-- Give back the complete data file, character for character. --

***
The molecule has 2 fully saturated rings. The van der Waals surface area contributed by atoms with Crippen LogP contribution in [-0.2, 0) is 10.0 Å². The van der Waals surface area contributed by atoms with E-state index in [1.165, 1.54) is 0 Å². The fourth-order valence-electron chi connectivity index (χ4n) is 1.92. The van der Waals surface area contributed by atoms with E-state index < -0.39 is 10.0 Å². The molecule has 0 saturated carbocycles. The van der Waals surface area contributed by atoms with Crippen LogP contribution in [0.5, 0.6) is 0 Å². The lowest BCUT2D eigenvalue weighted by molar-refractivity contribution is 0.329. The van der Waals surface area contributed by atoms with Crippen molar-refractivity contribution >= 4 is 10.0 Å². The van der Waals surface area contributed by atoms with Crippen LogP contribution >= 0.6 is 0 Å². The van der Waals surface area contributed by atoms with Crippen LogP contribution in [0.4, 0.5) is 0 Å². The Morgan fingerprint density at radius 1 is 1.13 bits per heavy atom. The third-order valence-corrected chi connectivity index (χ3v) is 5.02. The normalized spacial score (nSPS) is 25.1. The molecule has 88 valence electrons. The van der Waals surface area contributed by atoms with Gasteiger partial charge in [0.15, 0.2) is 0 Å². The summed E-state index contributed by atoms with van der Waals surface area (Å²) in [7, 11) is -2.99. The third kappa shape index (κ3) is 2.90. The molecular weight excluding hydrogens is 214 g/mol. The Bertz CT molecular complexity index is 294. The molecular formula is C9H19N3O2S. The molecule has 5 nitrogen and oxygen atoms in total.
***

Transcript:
The molecule has 2 fully saturated rings. The van der Waals surface area contributed by atoms with Crippen LogP contribution in [-0.2, 0) is 10.0 Å². The van der Waals surface area contributed by atoms with E-state index in [1.165, 1.54) is 0 Å². The fourth-order valence-electron chi connectivity index (χ4n) is 1.92. The van der Waals surface area contributed by atoms with E-state index < -0.39 is 10.0 Å². The molecule has 0 saturated carbocycles. The van der Waals surface area contributed by atoms with Crippen LogP contribution in [0.5, 0.6) is 0 Å². The lowest BCUT2D eigenvalue weighted by molar-refractivity contribution is 0.329. The van der Waals surface area contributed by atoms with Crippen molar-refractivity contribution >= 4 is 10.0 Å². The van der Waals surface area contributed by atoms with Crippen LogP contribution >= 0.6 is 0 Å². The van der Waals surface area contributed by atoms with Crippen LogP contribution in [0.4, 0.5) is 0 Å². The Morgan fingerprint density at radius 1 is 1.13 bits per heavy atom. The third-order valence-corrected chi connectivity index (χ3v) is 5.02. The normalized spacial score (nSPS) is 25.1. The molecule has 88 valence electrons. The van der Waals surface area contributed by atoms with Gasteiger partial charge in [0.15, 0.2) is 0 Å². The summed E-state index contributed by atoms with van der Waals surface area (Å²) in [7, 11) is -2.99. The third kappa shape index (κ3) is 2.90. The molecular weight excluding hydrogens is 214 g/mol. The Bertz CT molecular complexity index is 294. The molecular formula is C9H19N3O2S. The molecule has 5 nitrogen and oxygen atoms in total.